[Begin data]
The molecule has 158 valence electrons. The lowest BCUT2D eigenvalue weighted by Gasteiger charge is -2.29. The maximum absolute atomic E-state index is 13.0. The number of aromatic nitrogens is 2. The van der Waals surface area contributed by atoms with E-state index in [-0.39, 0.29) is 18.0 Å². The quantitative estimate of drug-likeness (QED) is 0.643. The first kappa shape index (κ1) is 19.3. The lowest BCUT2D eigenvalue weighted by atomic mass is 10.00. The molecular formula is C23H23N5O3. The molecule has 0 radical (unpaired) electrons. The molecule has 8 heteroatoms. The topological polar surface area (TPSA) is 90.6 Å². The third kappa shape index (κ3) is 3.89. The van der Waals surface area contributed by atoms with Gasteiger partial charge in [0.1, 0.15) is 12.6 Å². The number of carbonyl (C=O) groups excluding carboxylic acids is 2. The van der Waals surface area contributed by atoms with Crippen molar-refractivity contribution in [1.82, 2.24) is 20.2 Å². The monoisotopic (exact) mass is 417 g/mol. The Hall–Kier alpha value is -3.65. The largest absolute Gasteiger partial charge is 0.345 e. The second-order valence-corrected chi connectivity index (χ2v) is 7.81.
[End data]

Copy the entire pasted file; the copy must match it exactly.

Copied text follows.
The molecule has 158 valence electrons. The lowest BCUT2D eigenvalue weighted by Gasteiger charge is -2.29. The maximum absolute atomic E-state index is 13.0. The number of aromatic nitrogens is 2. The van der Waals surface area contributed by atoms with E-state index in [-0.39, 0.29) is 18.0 Å². The quantitative estimate of drug-likeness (QED) is 0.643. The first kappa shape index (κ1) is 19.3. The lowest BCUT2D eigenvalue weighted by atomic mass is 10.00. The molecular formula is C23H23N5O3. The molecule has 0 radical (unpaired) electrons. The molecule has 8 heteroatoms. The topological polar surface area (TPSA) is 90.6 Å². The third kappa shape index (κ3) is 3.89. The van der Waals surface area contributed by atoms with Gasteiger partial charge in [0.1, 0.15) is 12.6 Å². The number of carbonyl (C=O) groups excluding carboxylic acids is 2. The van der Waals surface area contributed by atoms with Crippen molar-refractivity contribution in [1.82, 2.24) is 20.2 Å². The monoisotopic (exact) mass is 417 g/mol. The Hall–Kier alpha value is -3.65. The largest absolute Gasteiger partial charge is 0.345 e. The second-order valence-corrected chi connectivity index (χ2v) is 7.81.